The Carlisle Mosquito Online

Friday, April 16, 2010


Eastern Comma Butterfly


(Photo by Kay Fairweather)

In the great cosmic scheme of things there is a stronger connection between warm weather and beer than I had previously realized. My two potential topics for this week’s column were the Eastern Comma butterfly and the shrub called Sweet Gale which is now flowering in the Cranberry Bog. Both are evidence that the weather is warmer and both have a connection to beer. The caterpillars of the Eastern Comma like to feed on the leaves of hops. Brewers, traditionally in Scotland and Scandinavia, sometimes flavor their beer with Sweet Gale instead of hops. I take this as another sign of the never-ending wonders of the balance of nature. When caterpillars eat the hops, nature provides us something else to put in the beer. Being more partial to butter than to beer, I have chosen the butterfly.

Name: The Eastern Comma butterfly is Polygonia comma. It also goes by the common name of Hop Merchant. It is a member of the Brush-footed family of butterflies, so-called because the front legs are vestigial, hairy and brush-like. Within the brush-foots, the Eastern Comma is a member of a sub-family called Anglewings. The genus name, Polygonia, comes from poly meaning many and –gonia meaning angle. It refers to the indentations along the edges of the wings. The sub-family includes the Green Comma, Gray Comma, Hoary Comma, and yes, the Questionmark. The Commas have a silver mark in the shape of a comma on the underside of the hind wing. The inquiring member of the family, the Questionmark, has the silver comma but also a silver dot forming a question mark.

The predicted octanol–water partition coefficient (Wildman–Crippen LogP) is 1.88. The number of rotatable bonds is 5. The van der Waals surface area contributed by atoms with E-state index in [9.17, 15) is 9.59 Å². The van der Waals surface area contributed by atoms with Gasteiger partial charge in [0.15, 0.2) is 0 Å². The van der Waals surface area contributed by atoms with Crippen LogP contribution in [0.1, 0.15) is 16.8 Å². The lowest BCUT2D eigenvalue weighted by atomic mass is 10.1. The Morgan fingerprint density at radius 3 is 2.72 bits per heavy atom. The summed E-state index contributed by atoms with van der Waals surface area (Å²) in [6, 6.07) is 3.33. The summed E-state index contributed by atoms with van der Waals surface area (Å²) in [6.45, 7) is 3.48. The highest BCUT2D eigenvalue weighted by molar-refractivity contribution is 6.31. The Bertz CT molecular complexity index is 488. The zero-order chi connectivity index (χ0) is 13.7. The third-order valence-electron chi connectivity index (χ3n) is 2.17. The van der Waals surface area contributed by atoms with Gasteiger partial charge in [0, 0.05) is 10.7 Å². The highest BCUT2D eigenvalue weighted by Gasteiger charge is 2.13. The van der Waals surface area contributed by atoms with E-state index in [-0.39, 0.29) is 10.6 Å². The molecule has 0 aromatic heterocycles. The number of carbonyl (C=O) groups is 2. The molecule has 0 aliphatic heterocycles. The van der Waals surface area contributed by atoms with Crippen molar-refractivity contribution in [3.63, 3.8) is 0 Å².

When and where seen: The Eastern Comma in the photograph was flitting about in a sunny opening in the Towle woods on April 4. I may have seen one a couple of weeks earlier on one of those very warm days in March – also in the Towle woods – but I didn’t catch it and confirm the identity. The ones we see in the spring have spent the winter as adults. They will be around through May and their offspring will emerge from late June through late August. The second brood will emerge from early September to early November.

Identification: A lot of clues to the identification are in the name and family associations. At first glance, Brush-footed butterflies look like they have only four legs. The Anglewings have obvious indentations on the wing margins. The Commas have the silver comma on the wing. The color on the upper wing surface of the Eastern Comma is different in the summer and winter broods. The winter brood, out now, has orange with black markings on both fore and hind wings. Also, the hind wing has a broad margin with a row of yellow spots. In the summer brood, the hind wing is more dark brown than orange, and the wings have a violet border. The underside of the wings is mottled grey and brown – designed for camouflage when the butterfly alights and holds its wings together. The Mass Audubon website at (search for “Eastern Comma”) has good photos of both summer and winter broods and a convenient system for side-by-side comparisons of different species.

Behavior: The Eastern Comma shares much of its behavior with other Anglewings. They tend to be wary and dart rapidly. The adults seldom feed on flower nectar. They prefer tree sap, rotting fruit and animal droppings. Their usual alertness is compromised when they become intoxicated from feeding on fermented fruit.

Caterpillars: The caterpillars are very spiny. The ground color varies from green, yellow, white to black. The pale kinds have black markings. In addition to hops, they feed on various kinds of nettles and on elm. I have seen hops along the side of Baldwin Road and in Great Brook Farm State Park but so far not at Towle. I will keep a sharper eye out for all these host plants at Towle in the hope that I find a Comma caterpillar.

Crops of hops: The Eastern Comma’s alternate common name of Hop Merchant comes from the way hop farmers interpreted the metallic markings on the chrysalises they found in their crops. Golden markings supposedly foretold a high price for the hops while silver markings were a sign of lower prices.

References: Butterfly Atlas at; Robert Michael Pyle, Audubon Field Guide to North American Butterflies, David L. Wagner, Caterpillars of Eastern North America; BugGuide at

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